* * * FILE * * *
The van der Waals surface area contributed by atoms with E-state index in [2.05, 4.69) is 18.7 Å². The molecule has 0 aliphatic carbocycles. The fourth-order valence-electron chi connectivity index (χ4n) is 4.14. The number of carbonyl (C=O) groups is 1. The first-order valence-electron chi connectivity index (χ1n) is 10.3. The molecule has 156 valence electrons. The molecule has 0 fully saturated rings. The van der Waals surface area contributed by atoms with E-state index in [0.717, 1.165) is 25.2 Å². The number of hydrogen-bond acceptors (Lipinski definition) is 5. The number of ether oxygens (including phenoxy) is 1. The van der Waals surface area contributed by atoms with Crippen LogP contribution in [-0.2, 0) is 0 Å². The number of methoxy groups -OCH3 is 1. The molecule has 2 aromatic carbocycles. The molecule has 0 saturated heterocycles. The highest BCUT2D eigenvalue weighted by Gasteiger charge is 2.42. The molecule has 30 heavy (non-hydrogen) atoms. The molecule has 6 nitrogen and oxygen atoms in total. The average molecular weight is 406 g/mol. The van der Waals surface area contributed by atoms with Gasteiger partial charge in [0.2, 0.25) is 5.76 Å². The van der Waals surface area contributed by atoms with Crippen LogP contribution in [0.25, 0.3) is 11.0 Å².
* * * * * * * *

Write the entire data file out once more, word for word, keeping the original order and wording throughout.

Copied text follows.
The van der Waals surface area contributed by atoms with E-state index in [2.05, 4.69) is 18.7 Å². The molecule has 0 aliphatic carbocycles. The fourth-order valence-electron chi connectivity index (χ4n) is 4.14. The number of carbonyl (C=O) groups is 1. The first-order valence-electron chi connectivity index (χ1n) is 10.3. The molecule has 156 valence electrons. The molecule has 0 fully saturated rings. The van der Waals surface area contributed by atoms with E-state index in [0.717, 1.165) is 25.2 Å². The number of hydrogen-bond acceptors (Lipinski definition) is 5. The number of ether oxygens (including phenoxy) is 1. The van der Waals surface area contributed by atoms with Crippen LogP contribution in [-0.2, 0) is 0 Å². The number of methoxy groups -OCH3 is 1. The molecule has 2 aromatic carbocycles. The molecule has 0 saturated heterocycles. The highest BCUT2D eigenvalue weighted by Gasteiger charge is 2.42. The molecule has 30 heavy (non-hydrogen) atoms. The molecule has 6 nitrogen and oxygen atoms in total. The average molecular weight is 406 g/mol. The van der Waals surface area contributed by atoms with Gasteiger partial charge in [0.2, 0.25) is 5.76 Å². The van der Waals surface area contributed by atoms with Crippen LogP contribution in [0.25, 0.3) is 11.0 Å².